Sunday, 30 January 2011

Skipping the protocol

I just found out about this incredibly useful trick for loading absolute resources with either http: or https: depending on the protocol with which your page was loaded (to avoid those "mixed content" complaints from browsers).

Amazingly, you can just leave the scheme (protocol) part off the URL entirely. So for instance, if you're loading jQuery from the Google CDN with this path:

<script src=''></script>
you can load it like this instead:
<script src='//'></script>
If the page that's in is served via http, that path will become
If it's https, that will become
E.g., it's a path relative to the protocol (scheme) but in all other ways absolute.

(Naturally, if you load a file via the file: protocol — e.g., locally — it will try to resolve that locally and blow up. But you don't do that, do you?)

Don't trust it? Neither did I, but I haven't found a browser in which it doesn't work, nor apparently have these guys.

And you thought you knew all there was to know about URIs...

Sunday, 23 January 2011

A myth of arrays

When is an array not an array?

When it's a JavaScript array.

(Update: Here I'm talking about JavaScript's standard Array type. Many environments now also support new typed arrays, which are different.)

JavaScript objects are basically just key=value maps, and JavaScript arrays are nothing more than objects that have:

  • special handling for keys that are numeric strings
  • a special length property
  • and some functions they inherit from Array.prototype
That's it. Although we conventionally write array "indexes" as numbers, like all property names they are strings — a[0] is converted to a["0"] by the interpreter (although implementations are free to optimize this as long as the behavior remains as per the spec).

All of this is covered by Section 15.4 of the specification, which starts with this paragraph:

Array objects give special treatment to a certain class of property names. A property name P (in the form of a String value) is an array index if and only if ToString(ToUint32(P)) is equal to P and ToUint32(P) is not equal to 2^32−1. A property whose property name is an array index is also called an element. Every Array object has a length property whose value is always a nonnegative integer less than 2^32. The value of the length property is numerically greater than the name of every property whose name is an array index; whenever a property of an Array object is created or changed, other properties are adjusted as necessary to maintain this invariant. Specifically, whenever a property is added whose name is an array index, the length property is changed, if necessary, to be one more than the numeric value of that array index; and whenever the length property is changed, every property whose name is an array index whose value is not smaller than the new length is automatically deleted. This constraint applies only to own properties of an Array object and is unaffected by length or array index properties that may be inherited from its prototypes.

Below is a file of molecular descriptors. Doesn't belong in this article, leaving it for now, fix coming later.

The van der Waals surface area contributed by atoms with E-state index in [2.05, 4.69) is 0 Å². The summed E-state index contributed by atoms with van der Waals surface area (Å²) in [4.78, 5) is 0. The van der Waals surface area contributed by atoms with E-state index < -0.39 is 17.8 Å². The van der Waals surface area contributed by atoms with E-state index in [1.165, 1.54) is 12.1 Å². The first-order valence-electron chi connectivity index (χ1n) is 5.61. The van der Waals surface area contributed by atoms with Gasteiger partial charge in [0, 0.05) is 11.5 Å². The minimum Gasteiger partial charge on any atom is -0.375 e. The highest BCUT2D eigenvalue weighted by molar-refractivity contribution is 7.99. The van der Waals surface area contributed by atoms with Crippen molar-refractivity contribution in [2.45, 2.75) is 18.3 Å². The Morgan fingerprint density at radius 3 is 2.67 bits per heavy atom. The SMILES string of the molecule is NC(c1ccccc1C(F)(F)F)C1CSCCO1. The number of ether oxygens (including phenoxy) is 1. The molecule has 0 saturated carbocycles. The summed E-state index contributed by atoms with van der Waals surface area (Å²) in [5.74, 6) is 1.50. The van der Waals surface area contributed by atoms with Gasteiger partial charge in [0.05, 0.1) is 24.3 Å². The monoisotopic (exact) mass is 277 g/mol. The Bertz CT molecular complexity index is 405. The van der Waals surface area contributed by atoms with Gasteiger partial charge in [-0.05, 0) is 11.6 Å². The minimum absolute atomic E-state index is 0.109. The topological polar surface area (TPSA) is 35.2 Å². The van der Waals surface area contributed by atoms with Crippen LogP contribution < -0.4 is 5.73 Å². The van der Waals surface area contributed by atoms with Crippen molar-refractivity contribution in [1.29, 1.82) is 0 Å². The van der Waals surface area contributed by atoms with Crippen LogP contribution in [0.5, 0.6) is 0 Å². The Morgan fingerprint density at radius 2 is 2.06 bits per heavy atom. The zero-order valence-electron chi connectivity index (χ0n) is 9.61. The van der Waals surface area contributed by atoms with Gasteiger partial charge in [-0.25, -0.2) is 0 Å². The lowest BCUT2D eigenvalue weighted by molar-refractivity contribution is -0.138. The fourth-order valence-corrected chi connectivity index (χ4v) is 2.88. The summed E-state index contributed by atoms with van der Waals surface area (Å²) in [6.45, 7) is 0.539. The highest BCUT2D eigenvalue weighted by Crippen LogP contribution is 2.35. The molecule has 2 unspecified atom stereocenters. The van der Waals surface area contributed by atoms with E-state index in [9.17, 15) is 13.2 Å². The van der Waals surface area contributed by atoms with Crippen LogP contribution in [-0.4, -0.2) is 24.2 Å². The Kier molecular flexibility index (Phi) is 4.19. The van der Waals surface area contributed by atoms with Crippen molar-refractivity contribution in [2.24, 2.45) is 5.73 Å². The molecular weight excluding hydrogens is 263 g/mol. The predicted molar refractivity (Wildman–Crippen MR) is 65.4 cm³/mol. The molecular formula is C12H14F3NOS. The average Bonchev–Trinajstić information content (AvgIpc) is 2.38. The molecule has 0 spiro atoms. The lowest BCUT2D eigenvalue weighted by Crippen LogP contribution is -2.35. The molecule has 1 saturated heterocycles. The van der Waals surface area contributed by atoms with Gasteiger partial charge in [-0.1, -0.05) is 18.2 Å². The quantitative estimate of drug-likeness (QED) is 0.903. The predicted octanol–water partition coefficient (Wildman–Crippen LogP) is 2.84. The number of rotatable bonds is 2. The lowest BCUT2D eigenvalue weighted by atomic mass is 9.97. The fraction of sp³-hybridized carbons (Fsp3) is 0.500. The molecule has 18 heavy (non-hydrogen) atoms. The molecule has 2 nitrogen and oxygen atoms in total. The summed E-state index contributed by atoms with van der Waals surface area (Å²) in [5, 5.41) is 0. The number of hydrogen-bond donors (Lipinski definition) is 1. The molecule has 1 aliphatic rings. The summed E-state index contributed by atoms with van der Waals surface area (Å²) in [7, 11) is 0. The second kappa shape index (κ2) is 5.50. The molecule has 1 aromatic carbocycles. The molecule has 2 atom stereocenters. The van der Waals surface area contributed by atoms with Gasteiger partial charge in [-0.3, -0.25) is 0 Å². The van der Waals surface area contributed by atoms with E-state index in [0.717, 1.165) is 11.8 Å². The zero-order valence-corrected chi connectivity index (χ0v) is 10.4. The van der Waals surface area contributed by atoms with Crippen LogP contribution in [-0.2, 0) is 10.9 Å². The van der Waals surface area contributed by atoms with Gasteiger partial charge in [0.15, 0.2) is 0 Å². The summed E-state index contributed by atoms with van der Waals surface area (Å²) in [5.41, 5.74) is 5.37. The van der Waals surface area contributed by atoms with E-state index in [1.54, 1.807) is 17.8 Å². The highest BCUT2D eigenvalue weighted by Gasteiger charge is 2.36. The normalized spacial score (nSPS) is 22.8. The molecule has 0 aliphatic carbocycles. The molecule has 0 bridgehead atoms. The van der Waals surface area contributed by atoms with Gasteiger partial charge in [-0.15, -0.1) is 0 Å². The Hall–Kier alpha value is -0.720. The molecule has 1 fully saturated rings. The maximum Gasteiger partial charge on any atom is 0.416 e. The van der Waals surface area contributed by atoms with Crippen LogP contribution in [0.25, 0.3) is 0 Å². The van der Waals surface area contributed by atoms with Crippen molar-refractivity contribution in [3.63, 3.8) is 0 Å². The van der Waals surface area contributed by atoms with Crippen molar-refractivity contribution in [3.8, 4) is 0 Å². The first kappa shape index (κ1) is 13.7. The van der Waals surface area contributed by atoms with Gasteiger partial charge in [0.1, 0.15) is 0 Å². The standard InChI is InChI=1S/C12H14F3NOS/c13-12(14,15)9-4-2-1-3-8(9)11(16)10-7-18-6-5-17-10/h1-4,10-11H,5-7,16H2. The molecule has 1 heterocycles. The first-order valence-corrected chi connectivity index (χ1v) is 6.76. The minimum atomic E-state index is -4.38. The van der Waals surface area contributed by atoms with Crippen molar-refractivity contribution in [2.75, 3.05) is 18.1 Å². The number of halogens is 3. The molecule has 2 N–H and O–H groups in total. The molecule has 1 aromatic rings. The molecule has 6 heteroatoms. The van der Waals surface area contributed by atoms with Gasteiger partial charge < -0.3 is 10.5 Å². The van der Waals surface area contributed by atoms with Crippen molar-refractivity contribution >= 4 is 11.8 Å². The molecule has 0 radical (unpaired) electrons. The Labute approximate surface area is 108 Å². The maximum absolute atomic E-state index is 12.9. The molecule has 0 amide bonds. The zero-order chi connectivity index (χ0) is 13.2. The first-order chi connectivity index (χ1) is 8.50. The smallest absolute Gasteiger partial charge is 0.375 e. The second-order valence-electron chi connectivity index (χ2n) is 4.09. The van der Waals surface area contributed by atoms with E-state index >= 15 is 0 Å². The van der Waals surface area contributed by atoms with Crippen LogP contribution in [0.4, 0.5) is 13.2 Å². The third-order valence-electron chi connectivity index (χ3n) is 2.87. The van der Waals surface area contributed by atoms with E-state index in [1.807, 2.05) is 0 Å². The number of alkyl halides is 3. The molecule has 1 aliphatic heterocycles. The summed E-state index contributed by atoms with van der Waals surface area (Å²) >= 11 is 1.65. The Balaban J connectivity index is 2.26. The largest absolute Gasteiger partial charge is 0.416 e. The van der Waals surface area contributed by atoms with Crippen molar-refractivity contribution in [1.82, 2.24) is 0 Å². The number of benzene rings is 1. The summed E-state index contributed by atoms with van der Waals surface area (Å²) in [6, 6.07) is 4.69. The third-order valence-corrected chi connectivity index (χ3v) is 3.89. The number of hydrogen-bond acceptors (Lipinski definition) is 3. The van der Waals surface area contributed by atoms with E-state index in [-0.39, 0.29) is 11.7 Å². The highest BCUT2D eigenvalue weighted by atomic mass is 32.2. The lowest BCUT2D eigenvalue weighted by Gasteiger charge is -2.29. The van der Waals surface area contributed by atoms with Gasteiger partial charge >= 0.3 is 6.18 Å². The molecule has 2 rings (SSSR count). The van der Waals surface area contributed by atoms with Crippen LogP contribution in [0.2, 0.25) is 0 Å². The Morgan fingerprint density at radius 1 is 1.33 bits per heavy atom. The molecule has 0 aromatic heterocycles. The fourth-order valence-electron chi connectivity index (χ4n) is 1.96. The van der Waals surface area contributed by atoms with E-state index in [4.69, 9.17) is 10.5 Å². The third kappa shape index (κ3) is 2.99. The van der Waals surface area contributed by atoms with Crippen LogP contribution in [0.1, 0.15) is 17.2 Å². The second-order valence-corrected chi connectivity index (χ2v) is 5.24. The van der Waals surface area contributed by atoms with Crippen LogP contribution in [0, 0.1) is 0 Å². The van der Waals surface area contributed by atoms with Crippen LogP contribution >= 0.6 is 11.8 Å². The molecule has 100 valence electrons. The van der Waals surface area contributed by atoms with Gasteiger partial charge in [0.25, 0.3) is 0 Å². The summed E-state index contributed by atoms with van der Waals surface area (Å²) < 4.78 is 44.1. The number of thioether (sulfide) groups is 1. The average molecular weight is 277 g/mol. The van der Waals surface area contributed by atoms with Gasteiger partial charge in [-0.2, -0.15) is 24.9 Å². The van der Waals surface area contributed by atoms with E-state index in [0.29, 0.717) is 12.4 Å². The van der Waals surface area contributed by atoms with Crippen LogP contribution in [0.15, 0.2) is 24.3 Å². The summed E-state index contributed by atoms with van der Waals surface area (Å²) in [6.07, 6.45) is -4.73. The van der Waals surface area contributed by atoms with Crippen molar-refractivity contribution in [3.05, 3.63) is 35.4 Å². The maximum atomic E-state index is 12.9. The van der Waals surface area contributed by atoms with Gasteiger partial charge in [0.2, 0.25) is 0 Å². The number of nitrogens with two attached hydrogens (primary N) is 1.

There are some consequences to this:

  • Barring implementation optimizations, accessing array elements by index is not a constant-time operation as it is in (say) C; like all maps, it will vary depending on the layout of the key storage, the size of the map, and the specific key you're looking up.
  • Barring implementation optimizations, using an array is no more efficient than using a plain object.
  • JavaScript arrays are inherently "sparse" (since the whole concept of a contiguous block of memory just doesn't exist for them anyway).
  • Arrays are inherently one-dimensional. A "2D" JavaScript array is merely an array in which each element is, in turn, an array, and it's important to remember that those sub-arrays may have different lengths (and you may even choose to intermix arrays and non-arrays as values of the outer array's elements).
  • Arrays can have non-index properties, which can be handy. For instance, this is perfectly valid:
    var a = ["zero", "one", "two", "three"]; = "bar";
    alert(a.length); // alerts "4"
    alert(; // alerts "bar"
    This is one reason why it's important to understand loops before using them on arrays (see Myths and realities of

None of which means that we shouldn't use arrays for ordered lists of things. We should. Doing so is useful semantically, and of course it's entirely possible that an implementation will optimize some of those things above. But it's important to remember what you're dealing with, and taking advantage of an array's non-array nature can be very useful sometimes.

Happy coding,